Can’t Keep This a Secret
Anything that makes me laugh this much cannot be kept a secret. For anyone who has played video games to any serious degree .. click … read… and laugh your ass off =)
Recent favorites for your listening pleasure:
- Bloc Party (Rockin’ Album if you like the 80’s new wave sound …)
- The Wedding Present – Interstate 5 … (could listen to this one more then once)
- The Dears … if you miss The Smiths, have a listen here
- Flunk – Summer Balcony (for that mellow sunny day)
But Why Games?
I am (still) working on the paper for the upcoming DiGRA conference, and for the first time (in about 3 months of writing on and off) i let someone else read it. The feedback was not as scarry as I had imagined (isnt that always the case?) But one question that keeps coming back to haunt me thanks to my professor – why games? what is it about games – mmog’s in particular – that makes this worth talking about.
I am writting on functional roles designed into the game, the expectations that surround that role and the actualized, played role. This process is nothing new outside of the world of games. Social theory that deals with the social stucture of functioning systems (bureaucracies and society itself!) talks about individualization of roles, how this is allowed within a fixed (or necessary) functional structure.. so my question is – what is it about mmog’s (and EverQuest in particular) that makes games more then just an example of sociological role theory?
This is the question i am faced with heading into this conference. Although i am quite happy with the direction my paper is heading – is there more to it then example?
The desk of a game researcher =)
While working on my DiGRA paper, I realized that everything I write is always compartmentalized into three sections. Every theory, every example.. and i wonder .. why 3?
The structure of my papers are always the same: Intro, three key concepts/ideas and conclusion. Even my Honours thesis was triadic in a way of sorts.. with three key themes, each with three key concepts (fixed, negotiated and fluid identity, each divided into three parts; construction, commitment and perception)… point is, why 3’s?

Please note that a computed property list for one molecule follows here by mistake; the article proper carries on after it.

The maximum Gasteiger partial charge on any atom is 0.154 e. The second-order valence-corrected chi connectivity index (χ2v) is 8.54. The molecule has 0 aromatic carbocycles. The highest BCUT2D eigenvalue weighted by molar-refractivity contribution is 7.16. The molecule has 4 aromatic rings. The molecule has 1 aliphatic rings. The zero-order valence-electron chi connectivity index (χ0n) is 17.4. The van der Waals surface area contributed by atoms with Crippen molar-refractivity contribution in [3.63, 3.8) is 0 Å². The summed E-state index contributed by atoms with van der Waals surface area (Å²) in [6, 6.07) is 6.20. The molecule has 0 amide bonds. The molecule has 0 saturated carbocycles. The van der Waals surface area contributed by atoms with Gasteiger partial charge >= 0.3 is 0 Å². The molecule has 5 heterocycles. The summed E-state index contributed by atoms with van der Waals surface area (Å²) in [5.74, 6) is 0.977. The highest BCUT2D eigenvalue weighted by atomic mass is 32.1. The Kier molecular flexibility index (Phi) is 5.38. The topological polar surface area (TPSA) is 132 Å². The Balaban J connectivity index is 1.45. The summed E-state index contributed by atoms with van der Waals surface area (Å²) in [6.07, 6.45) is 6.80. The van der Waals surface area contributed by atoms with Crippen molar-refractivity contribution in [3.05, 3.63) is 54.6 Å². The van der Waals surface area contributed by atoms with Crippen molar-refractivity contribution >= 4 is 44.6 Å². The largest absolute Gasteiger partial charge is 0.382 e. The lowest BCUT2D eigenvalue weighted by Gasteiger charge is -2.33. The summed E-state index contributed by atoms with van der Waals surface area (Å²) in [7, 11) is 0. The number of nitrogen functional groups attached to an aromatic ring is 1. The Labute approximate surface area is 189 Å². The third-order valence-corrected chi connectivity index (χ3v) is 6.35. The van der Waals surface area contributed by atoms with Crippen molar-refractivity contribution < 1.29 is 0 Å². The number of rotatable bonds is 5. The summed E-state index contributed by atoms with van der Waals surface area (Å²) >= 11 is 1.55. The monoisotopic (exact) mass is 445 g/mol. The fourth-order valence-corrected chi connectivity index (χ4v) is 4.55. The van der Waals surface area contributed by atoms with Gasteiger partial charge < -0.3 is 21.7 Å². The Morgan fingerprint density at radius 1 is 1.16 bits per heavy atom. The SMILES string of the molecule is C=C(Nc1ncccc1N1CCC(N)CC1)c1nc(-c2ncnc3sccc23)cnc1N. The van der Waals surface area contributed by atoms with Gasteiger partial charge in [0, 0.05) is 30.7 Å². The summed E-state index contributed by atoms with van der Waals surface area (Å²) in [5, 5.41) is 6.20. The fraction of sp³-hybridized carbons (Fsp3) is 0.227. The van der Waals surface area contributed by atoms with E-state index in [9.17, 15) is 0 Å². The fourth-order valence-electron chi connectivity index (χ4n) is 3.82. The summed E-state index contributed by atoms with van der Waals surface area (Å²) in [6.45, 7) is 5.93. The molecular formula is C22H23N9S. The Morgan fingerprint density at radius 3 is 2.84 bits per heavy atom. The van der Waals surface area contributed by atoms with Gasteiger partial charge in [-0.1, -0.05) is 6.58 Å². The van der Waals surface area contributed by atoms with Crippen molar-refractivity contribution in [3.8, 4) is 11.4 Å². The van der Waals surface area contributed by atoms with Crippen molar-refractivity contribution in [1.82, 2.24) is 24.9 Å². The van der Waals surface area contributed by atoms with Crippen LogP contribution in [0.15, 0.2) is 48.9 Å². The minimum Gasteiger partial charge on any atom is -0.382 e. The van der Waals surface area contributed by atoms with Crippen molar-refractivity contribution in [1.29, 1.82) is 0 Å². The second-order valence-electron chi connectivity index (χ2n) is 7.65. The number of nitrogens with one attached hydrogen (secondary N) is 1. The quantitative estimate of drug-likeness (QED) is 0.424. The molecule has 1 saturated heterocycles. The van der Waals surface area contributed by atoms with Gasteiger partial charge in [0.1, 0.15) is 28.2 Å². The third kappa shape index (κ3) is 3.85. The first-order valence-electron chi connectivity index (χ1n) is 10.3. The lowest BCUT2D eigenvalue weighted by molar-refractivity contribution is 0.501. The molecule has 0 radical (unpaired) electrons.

Making a Comeback
I have mentioned before that the game of EverQuest has changed enough to make anyone who takes a lengthy vacation feel like a first time player. Over the last few weeks, I have transfered my character to a new server to play with some old friends. Even though we are only 5 levels apart, the differences are drastic. The guys who always took care of me back in the day have once again taken up the role of caretaker. After looking at my gear, and a few chuckles later – the adventure (re)begins. I have committed to logging in every day for at least 3 hours. Today, those three hours were filled with asking stupid questions and getting lost.
Nonetheless, I am excited to be back. I got a few OMG YOUR BACK tells today, and thats what makes my moments of public stupidity worth it.
Simmel, Sociability & Fun in Games
I am re-reading an article by Georg Simmel called The Sociology of Sociability. Quite an interesting piece that deals with the question of fun, play, and the sociability that surrounds it. The jist of what I get out of the article is that in order for true sociability to exist in the context of fun, it cannot be content or purpose-laden. As Simmel states “sociability, in its purest form has no ulterior end, no content and no result outside itself, it is oriented and completely about personalities“, I am led to ask myself how does Simmel’s concept of sociability fit into the (often structured) form of play. Simmel goes on to say that once content and purpose is introduced, pure sociability is lost. Play then loses its ‘fun’ and becomes an “association determined by content“. Is that how we are to see goal oriented games? As nothing but a replica of the ‘tit for tat’ social interaction of ‘real life’?
When I play table top “social” games with friends, although there is a purpose or goal surrounding the act of play, most of us will agree that the game is an excuse to be social, this kind of reverses Simmel’s sociability, in that the social is instigated by the goal, but through the act of play, the goal gets lost and the purpose becomes the social.